1813 Holey Dollar struck from a Charles IIII, 1794 Spanish Silver Dollar.
The PTS overlapping monogram to signify Potosi is said to have inspired the '$' insignia.
When William Henshall created this Holey Dollar, he picked up a 1794 Spanish Silver Dollar that had been struck at the Potosi Mint in Bolivia.
Had Henshall been a skilled numismatist, he would have noted that most of the 40,000 silver dollars imported by Macquarie had come from the Mexico Mint.
He would also have acknowledged that with the 'PTS' overlapping monogram between 'REX' and '8R' in the legend, the silver dollar he was about to deface had been issued by the Potosi Mint.
And that Potosi Mint silver dollars formed a minor part of the shipment of 40,000 coins.
Committed to the task, Henshall proceeded to cut and over stamp the 1794 Spanish Silver Dollar and in so doing created this 1813 Holey Dollar.
The chart below details the distribution of privately owned Holey Dollars by virtue of monarch and mint.
What is clear is the relative scarcity of Holey Dollars with ties to the Potosi Mint. Fifteen of the 176 privately held Holey Dollars (recorded in 1988) had ties to the Potosi Mint. (Blue section of chart)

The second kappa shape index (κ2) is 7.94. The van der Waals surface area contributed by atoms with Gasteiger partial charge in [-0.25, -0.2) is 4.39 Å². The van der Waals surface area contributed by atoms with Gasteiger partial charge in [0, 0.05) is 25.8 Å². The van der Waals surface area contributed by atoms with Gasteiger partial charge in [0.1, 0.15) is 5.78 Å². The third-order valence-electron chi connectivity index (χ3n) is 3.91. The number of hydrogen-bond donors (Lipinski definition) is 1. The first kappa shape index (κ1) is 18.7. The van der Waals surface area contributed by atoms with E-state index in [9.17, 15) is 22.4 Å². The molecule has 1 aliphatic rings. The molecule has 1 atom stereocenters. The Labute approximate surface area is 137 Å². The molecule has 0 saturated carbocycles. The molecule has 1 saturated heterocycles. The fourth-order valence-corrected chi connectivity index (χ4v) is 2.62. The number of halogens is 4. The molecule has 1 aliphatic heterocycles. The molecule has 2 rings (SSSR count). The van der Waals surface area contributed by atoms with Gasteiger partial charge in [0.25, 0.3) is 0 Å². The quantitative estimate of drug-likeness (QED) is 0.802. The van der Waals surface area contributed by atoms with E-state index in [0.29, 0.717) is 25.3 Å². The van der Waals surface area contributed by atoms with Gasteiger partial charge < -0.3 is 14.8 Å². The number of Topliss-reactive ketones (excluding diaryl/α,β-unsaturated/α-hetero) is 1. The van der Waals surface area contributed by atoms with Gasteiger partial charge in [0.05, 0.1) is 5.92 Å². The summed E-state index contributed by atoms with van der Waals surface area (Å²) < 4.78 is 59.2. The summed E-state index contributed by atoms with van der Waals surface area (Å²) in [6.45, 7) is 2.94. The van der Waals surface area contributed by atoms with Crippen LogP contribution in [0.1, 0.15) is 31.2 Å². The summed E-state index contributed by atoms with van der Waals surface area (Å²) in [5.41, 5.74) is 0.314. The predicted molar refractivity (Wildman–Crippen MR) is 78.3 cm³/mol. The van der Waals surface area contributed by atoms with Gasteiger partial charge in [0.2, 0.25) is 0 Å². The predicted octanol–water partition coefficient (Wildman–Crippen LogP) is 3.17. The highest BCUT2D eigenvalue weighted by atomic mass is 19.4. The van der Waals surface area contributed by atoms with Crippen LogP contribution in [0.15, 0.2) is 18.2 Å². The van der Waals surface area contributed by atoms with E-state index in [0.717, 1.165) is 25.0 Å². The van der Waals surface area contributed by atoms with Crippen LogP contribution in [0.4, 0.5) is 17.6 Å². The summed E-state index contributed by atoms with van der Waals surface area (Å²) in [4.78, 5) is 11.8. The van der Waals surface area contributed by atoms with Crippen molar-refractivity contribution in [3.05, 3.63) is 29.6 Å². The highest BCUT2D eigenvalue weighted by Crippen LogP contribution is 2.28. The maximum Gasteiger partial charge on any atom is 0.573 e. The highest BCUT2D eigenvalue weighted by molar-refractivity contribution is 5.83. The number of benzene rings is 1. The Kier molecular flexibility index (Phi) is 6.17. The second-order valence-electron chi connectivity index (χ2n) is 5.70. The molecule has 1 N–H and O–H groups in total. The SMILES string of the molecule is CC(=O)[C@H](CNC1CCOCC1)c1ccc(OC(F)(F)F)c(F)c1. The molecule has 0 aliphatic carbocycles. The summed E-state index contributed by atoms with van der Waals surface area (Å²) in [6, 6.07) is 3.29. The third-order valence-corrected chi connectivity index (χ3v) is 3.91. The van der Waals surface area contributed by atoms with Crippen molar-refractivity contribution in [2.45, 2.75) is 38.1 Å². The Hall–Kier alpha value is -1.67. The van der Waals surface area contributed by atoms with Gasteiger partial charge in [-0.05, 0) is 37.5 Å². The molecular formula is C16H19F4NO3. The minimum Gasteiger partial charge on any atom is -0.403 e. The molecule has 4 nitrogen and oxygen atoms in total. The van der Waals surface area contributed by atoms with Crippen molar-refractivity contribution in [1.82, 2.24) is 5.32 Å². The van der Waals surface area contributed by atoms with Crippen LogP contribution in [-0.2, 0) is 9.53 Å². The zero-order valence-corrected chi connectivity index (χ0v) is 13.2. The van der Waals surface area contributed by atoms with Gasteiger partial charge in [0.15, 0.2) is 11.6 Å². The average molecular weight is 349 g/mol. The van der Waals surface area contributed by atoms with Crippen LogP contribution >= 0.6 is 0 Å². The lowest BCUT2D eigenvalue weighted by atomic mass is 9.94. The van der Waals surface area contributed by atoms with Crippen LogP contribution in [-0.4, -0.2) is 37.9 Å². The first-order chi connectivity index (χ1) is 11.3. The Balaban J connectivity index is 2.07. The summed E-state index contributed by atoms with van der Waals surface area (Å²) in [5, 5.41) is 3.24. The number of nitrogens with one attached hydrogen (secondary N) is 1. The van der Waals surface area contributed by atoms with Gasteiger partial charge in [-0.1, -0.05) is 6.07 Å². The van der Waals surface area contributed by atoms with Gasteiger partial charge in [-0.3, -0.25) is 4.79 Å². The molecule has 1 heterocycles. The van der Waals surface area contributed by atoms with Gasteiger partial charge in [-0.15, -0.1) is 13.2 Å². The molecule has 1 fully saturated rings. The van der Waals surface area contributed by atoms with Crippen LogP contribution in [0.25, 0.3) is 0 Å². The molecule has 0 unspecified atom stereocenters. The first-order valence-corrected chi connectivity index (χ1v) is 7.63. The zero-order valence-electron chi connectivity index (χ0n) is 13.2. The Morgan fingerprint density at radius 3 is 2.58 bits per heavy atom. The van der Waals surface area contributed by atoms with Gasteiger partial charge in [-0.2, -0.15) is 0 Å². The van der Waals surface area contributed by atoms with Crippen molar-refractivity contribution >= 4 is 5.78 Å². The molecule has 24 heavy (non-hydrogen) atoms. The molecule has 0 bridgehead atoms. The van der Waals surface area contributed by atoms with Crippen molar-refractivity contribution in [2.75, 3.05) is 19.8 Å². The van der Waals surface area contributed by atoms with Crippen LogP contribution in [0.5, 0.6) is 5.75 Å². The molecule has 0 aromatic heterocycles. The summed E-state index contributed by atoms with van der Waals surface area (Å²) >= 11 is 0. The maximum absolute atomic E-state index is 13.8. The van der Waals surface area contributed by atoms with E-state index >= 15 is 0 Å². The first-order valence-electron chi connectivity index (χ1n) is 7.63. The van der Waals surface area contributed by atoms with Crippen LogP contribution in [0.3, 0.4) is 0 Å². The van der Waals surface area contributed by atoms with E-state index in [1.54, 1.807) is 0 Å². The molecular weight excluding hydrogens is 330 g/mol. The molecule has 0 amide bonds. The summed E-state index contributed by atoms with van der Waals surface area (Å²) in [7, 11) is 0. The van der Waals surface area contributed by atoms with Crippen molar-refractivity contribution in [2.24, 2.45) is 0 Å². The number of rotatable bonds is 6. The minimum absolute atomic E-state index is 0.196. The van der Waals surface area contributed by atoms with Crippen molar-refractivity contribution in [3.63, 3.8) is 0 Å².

|Portrait & legend Ferdinand VI||1||1|
|Portrait & legend Charles III||18||3||1||22|
|Portrait & legend Charles III (deceased)||1||1||2|
|Portrait Charles III, legend Charles IV||8||8|
|Portrait & legend of Charles IIII||103||12||14||1||130|
|Portrait & Legend Ferdinand VII||12||12|
|Imaginary portrait & legend Ferdinand VII||1||1|
A Holey Dollar can resemble a washer if it is well circulated. Or it can reach the heady quality heights of the record-breaking Madrid Holey Dollar.
Or it can be in a quality level somewhere in between. No matter the quality, the pleasure of ownership is immeasurable.
Feedback from our clients tells us that it is a very proud and exciting moment when you acquire an example of the nation’s very first coin.
Equally as exciting, opening up the leading reference ‘The Holey Dollars of New South Wales’ by Messrs Mira and Noble and finding your coin photographed and officially recorded as one of the almost 300 surviving examples.
You can have both with this coin. The thrill and pride of owning the nation’s very first coin.
And the pleasure of seeing it featured on page 29 as Holey Dollar 1794/9 in the major reference of surviving Holey Dollars. (A copy of the Catalogue accompanies the sale.)
The status of the Holey Dollar as Australia’s first coin ensures that it will never be forgotten and, as time passes, its historical value can only increase.